BCSO deputy fired after making 'mockery of public trust' with DWI arrest, sheriff says

Ryan Ferrell, 28, was arrested on St. Patrick's Day

By Ben Spicer - Web Producer, Dillon Collier - Investigative Reporter, Mariah Medina - Digital Journalist

SAN ANTONIO - A Bexar County Sheriff's Office deputy once suspended in connection with a hazing incident was arrested late Sunday night on suspicion of driving while intoxicated, the Bexar County Sheriff's Office said Monday.

Ryan Ferrell, 28, was off duty when he was arrested around 10:30 p.m. in the 4200 block of Interstate 10 West, near Vance Jackson Road.

The Sheriff's Office said Monday Ferrell, a six-year veteran with the Sheriff's Office, is currently assigned to the detention division.

Ferrell was first placed on paid administrative duty, but was served a notice of proposed termination hours later and placed on unpaid administrative leave, the Sheriff's Office said Monday afternoon.

BCSO said that Ferrell's department-issued equipment will be confiscated.

"A DWI in and of itself is bad enough, furthermore taken in totality with a pattern of misbehavior, makes a mockery of public trust," Sheriff Javier Salazar said in an emailed statement announcing Ferrell's proposed termination. "This will not be tolerated in the Bexar County Sheriff’s Office."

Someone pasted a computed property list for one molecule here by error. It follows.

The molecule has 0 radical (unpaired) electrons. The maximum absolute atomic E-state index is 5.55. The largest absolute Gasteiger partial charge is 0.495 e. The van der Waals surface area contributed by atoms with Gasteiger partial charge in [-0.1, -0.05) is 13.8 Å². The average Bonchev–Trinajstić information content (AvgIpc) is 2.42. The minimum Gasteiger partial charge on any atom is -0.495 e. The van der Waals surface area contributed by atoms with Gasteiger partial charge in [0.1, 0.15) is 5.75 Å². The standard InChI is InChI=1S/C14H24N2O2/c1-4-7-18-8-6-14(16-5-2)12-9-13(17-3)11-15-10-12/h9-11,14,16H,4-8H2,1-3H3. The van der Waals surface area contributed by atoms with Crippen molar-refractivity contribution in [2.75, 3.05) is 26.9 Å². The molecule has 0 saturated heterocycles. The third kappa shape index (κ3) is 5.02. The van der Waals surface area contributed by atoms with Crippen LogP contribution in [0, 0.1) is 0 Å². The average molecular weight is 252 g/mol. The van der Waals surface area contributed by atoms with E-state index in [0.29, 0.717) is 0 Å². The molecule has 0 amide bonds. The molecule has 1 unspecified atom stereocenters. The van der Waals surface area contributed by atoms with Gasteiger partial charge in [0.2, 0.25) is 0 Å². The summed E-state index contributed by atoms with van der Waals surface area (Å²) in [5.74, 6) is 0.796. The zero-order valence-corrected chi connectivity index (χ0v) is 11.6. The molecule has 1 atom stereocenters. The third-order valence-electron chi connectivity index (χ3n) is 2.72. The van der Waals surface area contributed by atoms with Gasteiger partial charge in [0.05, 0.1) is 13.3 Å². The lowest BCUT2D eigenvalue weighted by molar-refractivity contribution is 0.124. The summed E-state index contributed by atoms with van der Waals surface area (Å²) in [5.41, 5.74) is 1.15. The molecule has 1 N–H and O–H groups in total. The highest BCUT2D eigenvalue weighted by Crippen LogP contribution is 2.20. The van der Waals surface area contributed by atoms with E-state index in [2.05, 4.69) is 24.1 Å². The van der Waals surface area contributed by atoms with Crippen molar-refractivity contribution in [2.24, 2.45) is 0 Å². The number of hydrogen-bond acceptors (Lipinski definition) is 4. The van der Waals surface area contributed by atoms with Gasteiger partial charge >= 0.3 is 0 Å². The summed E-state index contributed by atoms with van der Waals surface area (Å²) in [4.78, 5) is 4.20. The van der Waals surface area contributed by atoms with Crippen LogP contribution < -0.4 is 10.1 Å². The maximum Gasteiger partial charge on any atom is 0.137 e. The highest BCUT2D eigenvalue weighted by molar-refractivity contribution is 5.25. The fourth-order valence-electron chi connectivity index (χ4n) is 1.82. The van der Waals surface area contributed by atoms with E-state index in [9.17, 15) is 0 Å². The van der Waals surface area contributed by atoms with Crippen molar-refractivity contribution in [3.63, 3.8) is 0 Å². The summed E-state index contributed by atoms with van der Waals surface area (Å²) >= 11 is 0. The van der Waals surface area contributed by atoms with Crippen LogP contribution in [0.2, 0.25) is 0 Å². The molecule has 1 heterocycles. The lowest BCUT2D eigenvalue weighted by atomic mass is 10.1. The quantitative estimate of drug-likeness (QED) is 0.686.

The Sheriff's Office's Internal Affairs Department said it will also be conducting a separate investigation into the incident.

"We continue to work proactively to prevent this pervasive issue through education and training. Nonetheless, as issues occur, we will take decisive action," Salazar said. "I personally terminated three employees last week for alcohol-related incidents, and will continue my strong stance on discipline and accountability."

The Sheriff's Office identified the three others who were dismissed as Joseph Martinez, Adrian Parra and Vanessa Flores. Martinez and Parra were deputies and Flores was a dispatcher, the Sheriff's Office said.

Ferrell previously had received a 30-day suspension for his role in a hazing incident captured in a Snapchat video, which showed a 4-year-old trying to use a department-issued stun gun on a deputy.

The Bexar County District Attorney's Office said in March 2018 that it would not charge Ferrell or six other deputies for the hazing incident, citing insufficient evidence. The deputies were facing possible charges of child endangerment, unlawful restraint and hazing.

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